When it’s time to sell the family home, seniors’ homes tend to present themselves in one of three ways:

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Hearing loss can lead to auditory deprivation, dementia, and emotional problems.  I have asked my respected colleague, Audiologist Kelly O’Malley, to share some facts about each consequence:

Auditory Deprivation:

When the hearing nerve and the area of the brain responsible for hearing are deprived of sound, they atrophy. Microscopic hair cells in your inner ear vibrate with sound and send signals to your brain. When those hair cells are damaged, they can’t transmit the sound properly to your brain. This results in hearing loss at certain frequencies. Prolonged untreated hearing loss may cause your brain to forget how to interpret auditory impulses, like an unused muscle becomes weak over time. Damage to the hair cells in the inner ear is permanent. Even if these areas are stimulated again through amplification, the brain may no longer be able to interpret the incoming signals clearly. In other words, “use it or lose it” applies to your hearing as well.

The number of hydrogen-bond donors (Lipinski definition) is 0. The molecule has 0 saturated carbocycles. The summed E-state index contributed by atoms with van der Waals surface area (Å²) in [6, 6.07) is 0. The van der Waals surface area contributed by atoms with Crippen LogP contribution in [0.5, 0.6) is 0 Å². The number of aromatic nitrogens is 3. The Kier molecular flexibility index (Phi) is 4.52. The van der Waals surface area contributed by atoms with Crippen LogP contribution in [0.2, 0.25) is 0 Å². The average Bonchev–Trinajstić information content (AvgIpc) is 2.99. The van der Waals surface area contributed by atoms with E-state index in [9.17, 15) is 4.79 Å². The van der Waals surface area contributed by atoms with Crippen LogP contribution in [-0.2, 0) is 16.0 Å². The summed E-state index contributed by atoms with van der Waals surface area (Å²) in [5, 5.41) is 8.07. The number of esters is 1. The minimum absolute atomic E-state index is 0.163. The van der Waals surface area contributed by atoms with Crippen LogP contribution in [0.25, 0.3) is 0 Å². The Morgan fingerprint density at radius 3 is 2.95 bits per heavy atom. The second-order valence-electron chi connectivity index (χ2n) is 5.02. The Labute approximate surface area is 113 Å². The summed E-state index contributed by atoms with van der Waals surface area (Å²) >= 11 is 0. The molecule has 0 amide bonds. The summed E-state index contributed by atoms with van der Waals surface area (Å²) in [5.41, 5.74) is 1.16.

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While “age 55 and older” seems to be the general definition of an American “senior,” I have never allowed my age to deter me from enjoying two of my favorite activities: tap and jazz dancing. As a senior living advisor and former part-time children’s dance teacher, I am pleased to see so many senior living communities offering dance therapy classes to their residents. I have also taught tap and ballet on a voluntary basis in several senior centers and in some of the assisted living communities that specialize in dementia care. When I was teaching, I was made aware that several of the participants in my class with dementia also had Parkinson’s disease.

Exercising even just several times a week can boost a person’s immune system and make him or her feel better physically and mentally. That is in large part because of the endorphins that are released. Exercise classes provide fun and fellowship while encouraging seniors to move all of their muscles and body parts. If a person moves his or her limbs, it increases hand-to-eye coordination, strengthens the core, and helps balance.